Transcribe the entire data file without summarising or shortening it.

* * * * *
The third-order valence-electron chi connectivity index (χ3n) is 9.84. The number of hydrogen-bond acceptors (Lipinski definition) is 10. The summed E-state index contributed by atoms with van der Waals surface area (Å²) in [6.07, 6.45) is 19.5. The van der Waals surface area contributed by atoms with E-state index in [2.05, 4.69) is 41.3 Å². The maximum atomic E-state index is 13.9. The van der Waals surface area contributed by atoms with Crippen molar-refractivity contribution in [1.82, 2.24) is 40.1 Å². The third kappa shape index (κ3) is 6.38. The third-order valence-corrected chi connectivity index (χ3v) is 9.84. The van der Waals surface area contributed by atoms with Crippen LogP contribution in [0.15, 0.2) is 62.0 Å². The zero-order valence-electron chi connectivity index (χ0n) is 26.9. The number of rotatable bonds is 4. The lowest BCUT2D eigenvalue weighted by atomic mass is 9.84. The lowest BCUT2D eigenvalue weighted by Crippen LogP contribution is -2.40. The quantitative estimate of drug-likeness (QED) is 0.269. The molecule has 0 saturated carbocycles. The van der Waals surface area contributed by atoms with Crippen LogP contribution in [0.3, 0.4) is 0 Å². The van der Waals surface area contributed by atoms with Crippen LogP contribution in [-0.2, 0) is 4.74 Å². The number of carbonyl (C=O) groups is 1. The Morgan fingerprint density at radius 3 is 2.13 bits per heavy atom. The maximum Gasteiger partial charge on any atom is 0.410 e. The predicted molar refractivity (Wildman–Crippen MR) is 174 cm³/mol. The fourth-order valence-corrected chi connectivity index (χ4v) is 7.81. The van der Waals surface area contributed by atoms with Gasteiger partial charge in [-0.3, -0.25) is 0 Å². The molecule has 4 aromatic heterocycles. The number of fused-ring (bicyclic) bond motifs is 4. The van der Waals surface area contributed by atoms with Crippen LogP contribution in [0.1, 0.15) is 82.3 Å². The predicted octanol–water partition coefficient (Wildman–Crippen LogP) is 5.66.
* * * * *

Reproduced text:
The third-order valence-electron chi connectivity index (χ3n) is 9.84. The number of hydrogen-bond acceptors (Lipinski definition) is 10. The summed E-state index contributed by atoms with van der Waals surface area (Å²) in [6.07, 6.45) is 19.5. The van der Waals surface area contributed by atoms with E-state index in [2.05, 4.69) is 41.3 Å². The maximum atomic E-state index is 13.9. The van der Waals surface area contributed by atoms with Crippen molar-refractivity contribution in [1.82, 2.24) is 40.1 Å². The third kappa shape index (κ3) is 6.38. The third-order valence-corrected chi connectivity index (χ3v) is 9.84. The van der Waals surface area contributed by atoms with Crippen LogP contribution in [0.15, 0.2) is 62.0 Å². The zero-order valence-electron chi connectivity index (χ0n) is 26.9. The number of rotatable bonds is 4. The lowest BCUT2D eigenvalue weighted by atomic mass is 9.84. The lowest BCUT2D eigenvalue weighted by Crippen LogP contribution is -2.40. The quantitative estimate of drug-likeness (QED) is 0.269. The molecule has 0 saturated carbocycles. The van der Waals surface area contributed by atoms with Crippen LogP contribution in [0.3, 0.4) is 0 Å². The van der Waals surface area contributed by atoms with Crippen LogP contribution in [-0.2, 0) is 4.74 Å². The number of carbonyl (C=O) groups is 1. The Morgan fingerprint density at radius 3 is 2.13 bits per heavy atom. The maximum Gasteiger partial charge on any atom is 0.410 e. The predicted molar refractivity (Wildman–Crippen MR) is 174 cm³/mol. The fourth-order valence-corrected chi connectivity index (χ4v) is 7.81. The van der Waals surface area contributed by atoms with Gasteiger partial charge in [-0.3, -0.25) is 0 Å². The molecule has 4 aromatic heterocycles. The number of fused-ring (bicyclic) bond motifs is 4. The van der Waals surface area contributed by atoms with Crippen LogP contribution in [0.1, 0.15) is 82.3 Å². The predicted octanol–water partition coefficient (Wildman–Crippen LogP) is 5.66.